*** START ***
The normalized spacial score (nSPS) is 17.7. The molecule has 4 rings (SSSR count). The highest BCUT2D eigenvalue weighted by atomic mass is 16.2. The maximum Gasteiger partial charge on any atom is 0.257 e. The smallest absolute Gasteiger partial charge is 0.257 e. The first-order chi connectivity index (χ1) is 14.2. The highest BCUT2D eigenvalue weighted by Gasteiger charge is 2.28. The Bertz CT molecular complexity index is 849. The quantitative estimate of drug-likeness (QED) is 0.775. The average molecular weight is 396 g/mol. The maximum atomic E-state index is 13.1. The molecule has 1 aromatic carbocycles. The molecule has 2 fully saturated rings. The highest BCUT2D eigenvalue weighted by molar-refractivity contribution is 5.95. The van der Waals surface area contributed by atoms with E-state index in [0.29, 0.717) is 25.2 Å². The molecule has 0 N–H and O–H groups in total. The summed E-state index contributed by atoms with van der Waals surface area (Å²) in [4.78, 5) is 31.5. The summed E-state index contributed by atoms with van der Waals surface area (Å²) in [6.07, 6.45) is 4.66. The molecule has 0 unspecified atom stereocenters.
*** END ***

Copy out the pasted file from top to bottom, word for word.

The normalized spacial score (nSPS) is 17.7. The molecule has 4 rings (SSSR count). The highest BCUT2D eigenvalue weighted by atomic mass is 16.2. The maximum Gasteiger partial charge on any atom is 0.257 e. The smallest absolute Gasteiger partial charge is 0.257 e. The first-order chi connectivity index (χ1) is 14.2. The highest BCUT2D eigenvalue weighted by Gasteiger charge is 2.28. The Bertz CT molecular complexity index is 849. The quantitative estimate of drug-likeness (QED) is 0.775. The average molecular weight is 396 g/mol. The maximum atomic E-state index is 13.1. The molecule has 1 aromatic carbocycles. The molecule has 2 fully saturated rings. The highest BCUT2D eigenvalue weighted by molar-refractivity contribution is 5.95. The van der Waals surface area contributed by atoms with E-state index in [0.29, 0.717) is 25.2 Å². The molecule has 0 N–H and O–H groups in total. The summed E-state index contributed by atoms with van der Waals surface area (Å²) in [4.78, 5) is 31.5. The summed E-state index contributed by atoms with van der Waals surface area (Å²) in [6.07, 6.45) is 4.66. The molecule has 0 unspecified atom stereocenters.